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Benue crisis may worsen as NEMA threatens strike

NEMA

The humanitarian crisis in Benue State and other distressed communities may worsen as officials of the National Emergency Management Agency have threatened to embark on strike over the non-payment of their allowances, among other issues.

The threat was contained in a letter written by the Secretary-General of the Association of Senior Civil Servants of Nigeria, Isaac Ojenmhenike; which was addressed to the President, the Senate President, the Speaker of the House of Representatives and other senior government officials.

In the letter dated August 10, 2017, the association asked the Federal Government to meet their demands on or before August 31, or they would embark on strike.

It stated, “The Association of Senior Civil Servants of Nigeria is constrained to inform you that its leadership had met with the management of NEMA on several occasions to discuss labour issues affecting its members to no avail.

 “The most grievous of these labour issues include the refusal of the NEMA management to pay legitimate overtime claims of deserving staff; the refusal of the management to renew the personnel life assurance policy of staff and the monthly unauthorised payments to certain categories of staff using nepotism by the management of NEMA without due process.”

The association also accused the management of the agency of failing to train its personnel as well as refusing to pay the Duty Tour Allowance and other claims to deserving officers.

The letter added, “If the management of NEMA fails to address these unfair labour practices at the expiration of this 21-day ultimatum, the leadership of the association should not be held liable for whatever industrial action it chooses to embark upon.”

Some employees of the agency told one of our correspondents that the strike was inevitable, unless the Federal Government cautioned the agency’s Director-General, Mustapha Maihaja.

An employee, who spoke on condition of anonymity, said, “Since the new DG resumed, he has been silent on approvals for different projects at the IDPs’ camps. There is now over N2bn in NEMA’s account, but the DG has refused to release money for anything.

“If not that the President directed him to intervene in the Benue incident, he would have done nothing about it. In fact, the Benue incident is the first flood disaster that NEMA is trying to tackle since the agency got its new DG.”

Efforts to get the reaction of the NEMA boss were not successful as he did not answer calls made to his telephone and did not also reply to a text message sent to him on the matter.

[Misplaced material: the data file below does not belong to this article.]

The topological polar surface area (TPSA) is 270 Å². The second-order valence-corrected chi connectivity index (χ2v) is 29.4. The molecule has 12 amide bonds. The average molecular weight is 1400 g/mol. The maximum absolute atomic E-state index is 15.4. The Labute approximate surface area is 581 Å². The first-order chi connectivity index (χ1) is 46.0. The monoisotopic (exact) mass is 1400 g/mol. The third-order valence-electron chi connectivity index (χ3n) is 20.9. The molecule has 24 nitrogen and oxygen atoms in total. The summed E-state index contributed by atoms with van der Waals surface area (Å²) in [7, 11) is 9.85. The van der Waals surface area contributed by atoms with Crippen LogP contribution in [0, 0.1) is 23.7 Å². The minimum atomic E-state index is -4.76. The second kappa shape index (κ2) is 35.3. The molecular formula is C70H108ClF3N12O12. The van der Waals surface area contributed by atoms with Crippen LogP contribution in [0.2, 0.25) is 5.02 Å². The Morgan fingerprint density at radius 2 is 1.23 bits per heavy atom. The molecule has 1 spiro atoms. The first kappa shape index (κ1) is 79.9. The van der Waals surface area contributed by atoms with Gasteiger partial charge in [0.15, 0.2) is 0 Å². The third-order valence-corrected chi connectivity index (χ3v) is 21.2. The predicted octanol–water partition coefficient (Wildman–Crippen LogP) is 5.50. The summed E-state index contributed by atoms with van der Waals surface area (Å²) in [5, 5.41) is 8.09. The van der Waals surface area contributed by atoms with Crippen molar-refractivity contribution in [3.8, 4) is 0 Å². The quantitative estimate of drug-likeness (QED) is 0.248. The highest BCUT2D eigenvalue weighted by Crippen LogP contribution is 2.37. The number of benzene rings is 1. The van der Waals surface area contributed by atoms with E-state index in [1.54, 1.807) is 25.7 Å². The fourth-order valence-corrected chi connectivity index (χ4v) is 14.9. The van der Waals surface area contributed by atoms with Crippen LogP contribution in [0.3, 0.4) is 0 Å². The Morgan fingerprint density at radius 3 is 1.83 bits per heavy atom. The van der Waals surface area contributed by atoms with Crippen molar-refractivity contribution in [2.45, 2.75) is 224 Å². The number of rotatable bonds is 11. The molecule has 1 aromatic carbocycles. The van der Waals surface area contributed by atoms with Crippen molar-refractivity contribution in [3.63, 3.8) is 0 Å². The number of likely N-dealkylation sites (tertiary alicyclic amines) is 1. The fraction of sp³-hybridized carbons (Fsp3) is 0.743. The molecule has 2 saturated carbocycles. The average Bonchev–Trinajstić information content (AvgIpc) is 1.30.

But the agency’s Head, Media and Public Relations, Mr. Sani Datti, told one of our correspondents that he would not speak on the matter until Tuesday after the holiday.

“For now, I can’t say anything because I’m in Kano. You know we are still observing the public holiday; I think until when we resume on Tuesday, then we can see what will happen. So I can’t say anything for now, until Tuesday,” he said.

Meanwhile, the Peoples Democratic Party on Sunday condoled with the government and people of Benue State over the flood that wreaked havoc on farmlands and displaced thousands of inhabitants in 24 communities including Makurdi, the state capital.

The party, in a statement released from the office of its national publicity secretary, also condemned the alleged slow response by NEMA.

The statement said, “We condemn the slow response of the National Emergency Management Agency to the disaster.

“We wonder why NEMA, an agency created by the Federal Government with the mandate to respond speedily in times of emergency, will wait for the so called “Presidential directives’ before performing its duties.

“In view of the above, we consider NEMA’s action unfortunate and unprofessional. We therefore advise all agencies of government whose duty it is to provide emergency services to do so promptly in order to save lives.

“We call on state and federal governments to be more proactive by taking adequate steps to put in place mechanisms that will curtail such a level of disaster in other flood-prone areas across the country.”

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